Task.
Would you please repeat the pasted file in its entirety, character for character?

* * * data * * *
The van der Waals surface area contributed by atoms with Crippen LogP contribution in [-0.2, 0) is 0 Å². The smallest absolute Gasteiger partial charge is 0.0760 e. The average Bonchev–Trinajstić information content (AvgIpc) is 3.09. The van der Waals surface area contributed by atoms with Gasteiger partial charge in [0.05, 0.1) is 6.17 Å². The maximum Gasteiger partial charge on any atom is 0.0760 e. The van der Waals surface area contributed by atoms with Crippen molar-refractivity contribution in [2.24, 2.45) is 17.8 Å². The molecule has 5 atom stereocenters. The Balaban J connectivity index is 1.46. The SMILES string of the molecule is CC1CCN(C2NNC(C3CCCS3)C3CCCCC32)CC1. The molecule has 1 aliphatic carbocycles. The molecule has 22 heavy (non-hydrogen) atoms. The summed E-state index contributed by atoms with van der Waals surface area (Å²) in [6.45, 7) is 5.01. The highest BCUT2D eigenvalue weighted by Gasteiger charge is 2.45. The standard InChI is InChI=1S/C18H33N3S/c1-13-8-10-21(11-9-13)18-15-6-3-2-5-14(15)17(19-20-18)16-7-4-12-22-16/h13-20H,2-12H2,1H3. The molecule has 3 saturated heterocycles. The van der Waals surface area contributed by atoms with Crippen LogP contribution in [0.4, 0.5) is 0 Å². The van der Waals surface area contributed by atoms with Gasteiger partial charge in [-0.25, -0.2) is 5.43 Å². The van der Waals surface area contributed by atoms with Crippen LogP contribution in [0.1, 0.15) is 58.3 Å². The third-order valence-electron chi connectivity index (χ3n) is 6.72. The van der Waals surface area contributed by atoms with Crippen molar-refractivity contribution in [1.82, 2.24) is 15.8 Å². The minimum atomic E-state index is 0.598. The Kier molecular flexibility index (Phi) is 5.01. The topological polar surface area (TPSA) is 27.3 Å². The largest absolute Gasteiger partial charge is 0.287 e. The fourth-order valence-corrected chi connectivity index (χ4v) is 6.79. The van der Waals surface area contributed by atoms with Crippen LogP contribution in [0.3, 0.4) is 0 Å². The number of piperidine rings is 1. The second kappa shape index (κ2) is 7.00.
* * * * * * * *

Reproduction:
The van der Waals surface area contributed by atoms with Crippen LogP contribution in [-0.2, 0) is 0 Å². The smallest absolute Gasteiger partial charge is 0.0760 e. The average Bonchev–Trinajstić information content (AvgIpc) is 3.09. The van der Waals surface area contributed by atoms with Gasteiger partial charge in [0.05, 0.1) is 6.17 Å². The maximum Gasteiger partial charge on any atom is 0.0760 e. The van der Waals surface area contributed by atoms with Crippen molar-refractivity contribution in [2.24, 2.45) is 17.8 Å². The molecule has 5 atom stereocenters. The Balaban J connectivity index is 1.46. The SMILES string of the molecule is CC1CCN(C2NNC(C3CCCS3)C3CCCCC32)CC1. The molecule has 1 aliphatic carbocycles. The molecule has 22 heavy (non-hydrogen) atoms. The summed E-state index contributed by atoms with van der Waals surface area (Å²) in [6.45, 7) is 5.01. The highest BCUT2D eigenvalue weighted by Gasteiger charge is 2.45. The standard InChI is InChI=1S/C18H33N3S/c1-13-8-10-21(11-9-13)18-15-6-3-2-5-14(15)17(19-20-18)16-7-4-12-22-16/h13-20H,2-12H2,1H3. The molecule has 3 saturated heterocycles. The van der Waals surface area contributed by atoms with Crippen LogP contribution in [0.4, 0.5) is 0 Å². The van der Waals surface area contributed by atoms with Gasteiger partial charge in [-0.25, -0.2) is 5.43 Å². The van der Waals surface area contributed by atoms with Crippen LogP contribution in [0.1, 0.15) is 58.3 Å². The third-order valence-electron chi connectivity index (χ3n) is 6.72. The van der Waals surface area contributed by atoms with Crippen molar-refractivity contribution in [1.82, 2.24) is 15.8 Å². The minimum atomic E-state index is 0.598. The Kier molecular flexibility index (Phi) is 5.01. The topological polar surface area (TPSA) is 27.3 Å². The largest absolute Gasteiger partial charge is 0.287 e. The fourth-order valence-corrected chi connectivity index (χ4v) is 6.79. The van der Waals surface area contributed by atoms with Crippen LogP contribution in [0.3, 0.4) is 0 Å². The number of piperidine rings is 1. The second kappa shape index (κ2) is 7.00.